SETI RE: [ASTRO] Trouble Brewing In Eta Carinae


Larry Klaes (lklaes@bbn.com)
Mon, 07 Jun 1999 21:10:59 -0400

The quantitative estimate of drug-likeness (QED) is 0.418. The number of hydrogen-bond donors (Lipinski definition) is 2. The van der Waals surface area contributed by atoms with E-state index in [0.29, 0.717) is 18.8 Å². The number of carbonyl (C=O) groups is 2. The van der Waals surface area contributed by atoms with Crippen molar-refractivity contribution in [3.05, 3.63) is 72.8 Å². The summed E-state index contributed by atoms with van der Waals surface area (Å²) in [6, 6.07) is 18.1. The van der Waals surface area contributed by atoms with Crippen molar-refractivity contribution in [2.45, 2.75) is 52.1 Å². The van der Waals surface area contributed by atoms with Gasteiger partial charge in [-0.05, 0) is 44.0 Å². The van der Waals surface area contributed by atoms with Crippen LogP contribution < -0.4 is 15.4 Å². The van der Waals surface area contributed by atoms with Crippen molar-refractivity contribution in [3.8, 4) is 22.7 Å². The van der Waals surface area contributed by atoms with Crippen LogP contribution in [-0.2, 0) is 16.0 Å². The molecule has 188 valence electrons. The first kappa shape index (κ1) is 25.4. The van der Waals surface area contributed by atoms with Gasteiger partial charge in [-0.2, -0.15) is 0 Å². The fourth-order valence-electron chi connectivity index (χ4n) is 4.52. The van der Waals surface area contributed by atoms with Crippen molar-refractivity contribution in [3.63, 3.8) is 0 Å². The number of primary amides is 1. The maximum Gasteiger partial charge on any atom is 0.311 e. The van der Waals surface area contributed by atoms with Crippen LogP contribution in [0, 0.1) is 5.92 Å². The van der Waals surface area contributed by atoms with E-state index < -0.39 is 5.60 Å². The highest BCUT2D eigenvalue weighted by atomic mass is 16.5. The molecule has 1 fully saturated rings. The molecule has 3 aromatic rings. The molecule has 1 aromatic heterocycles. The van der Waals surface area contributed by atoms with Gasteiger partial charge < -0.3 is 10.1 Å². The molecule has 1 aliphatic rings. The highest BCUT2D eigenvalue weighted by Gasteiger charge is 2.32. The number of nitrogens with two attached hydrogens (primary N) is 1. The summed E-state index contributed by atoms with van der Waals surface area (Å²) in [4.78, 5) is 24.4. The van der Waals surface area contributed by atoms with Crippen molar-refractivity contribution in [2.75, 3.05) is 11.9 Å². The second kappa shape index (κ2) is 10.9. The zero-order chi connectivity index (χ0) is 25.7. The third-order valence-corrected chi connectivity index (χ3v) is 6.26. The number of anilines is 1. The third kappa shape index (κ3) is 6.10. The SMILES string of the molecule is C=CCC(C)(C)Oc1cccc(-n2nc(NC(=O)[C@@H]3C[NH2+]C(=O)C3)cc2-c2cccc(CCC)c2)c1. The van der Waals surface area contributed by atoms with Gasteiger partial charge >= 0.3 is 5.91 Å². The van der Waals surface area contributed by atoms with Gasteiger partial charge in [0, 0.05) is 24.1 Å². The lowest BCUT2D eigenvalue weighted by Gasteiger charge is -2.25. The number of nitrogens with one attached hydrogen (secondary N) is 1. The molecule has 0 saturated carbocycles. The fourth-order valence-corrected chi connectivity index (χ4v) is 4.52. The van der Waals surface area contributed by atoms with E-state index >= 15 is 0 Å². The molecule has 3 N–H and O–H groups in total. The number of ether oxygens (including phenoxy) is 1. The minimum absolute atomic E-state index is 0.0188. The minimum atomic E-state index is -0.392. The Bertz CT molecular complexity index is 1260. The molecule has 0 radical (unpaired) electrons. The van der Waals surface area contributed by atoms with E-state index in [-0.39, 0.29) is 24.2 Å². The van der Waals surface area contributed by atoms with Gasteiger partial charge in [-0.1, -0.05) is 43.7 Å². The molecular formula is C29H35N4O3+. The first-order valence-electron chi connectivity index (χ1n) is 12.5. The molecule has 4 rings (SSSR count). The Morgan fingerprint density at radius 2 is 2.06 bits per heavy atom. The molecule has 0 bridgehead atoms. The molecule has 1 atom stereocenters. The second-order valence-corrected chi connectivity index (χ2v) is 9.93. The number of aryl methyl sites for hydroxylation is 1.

>X-Authentication-Warning: brickbat12.mindspring.com: majordom set sender to owner-astro using -f >X-Sender: ebert@citrus.ucr.edu >X-Mailer: QUALCOMM Windows Eudora Pro Version 3.0.3 (32) >Date: Mon, 07 Jun 1999 13:53:45 -0700 >To: ASTRO@LISTS.MINDSPRING.COM >From: Ron Ebert <ebert@citrus.ucr.edu> >Subject: RE: [ASTRO] Trouble Brewing In Eta Carinae >Sender: owner-astro@brickbat12.mindspring.com >Reply-To: Ron Ebert <ebert@citrus.ucr.edu> > >At 02:49 AM 6/5/99 -0500, Paul M. Rybski wrote: > >>Can anyone give us a scenario of what would happen to the earth if Eta >>Carina went "boom"? Would we all wake up one morning and find ourselves >>dead? Would the ozone layer be destroyed? Would any gamma irradiation be >>sudden - minutes or seconds - or would it extend over several days? Would >>the damage be much less if the "blast" occurs as a pair of jets (neither >>pointed directly at us) rather than a spherically symmetric explosion >>(since we really don't know the geometry of gamma ray bursters)? > >Nothing would happen to the earth if Eta Carina went "boom". It's too far >away to bother us in any significant way. Some calculations of the effects >of nearby supernova were worked out by Ellis and Schramm in their paper, >"Could a nearby supernova explosion have caused a mass extinction?" in the >Proceedings of the National Academy of Sciences of the United States, v92, >n.1 (Jan 3, 1995):235. From their paper, they estimate that the penetrating >flux of neutral radiation (mostly gamma rays) and cosmic rays is given by: > >10^-(D/7pc)^2 x 300*(D/10pc)^2, where D is the distance in parsecs. D for >Eta Carina is 2300 parsecs, so the first term is so small the increase is >as close to zero as never mind. > > >Ron Ebert >ron.ebert@ucr.edu >######################## > >"Science is best defined as a careful, disciplined, logical search for >knowledge about any and all aspects of the universe, obtained by >examination of the best available evidence and always subject to >correction and improvement upon discovery of better evidence. What's >left is magic. And it doesn't work." > -- James Randi > >



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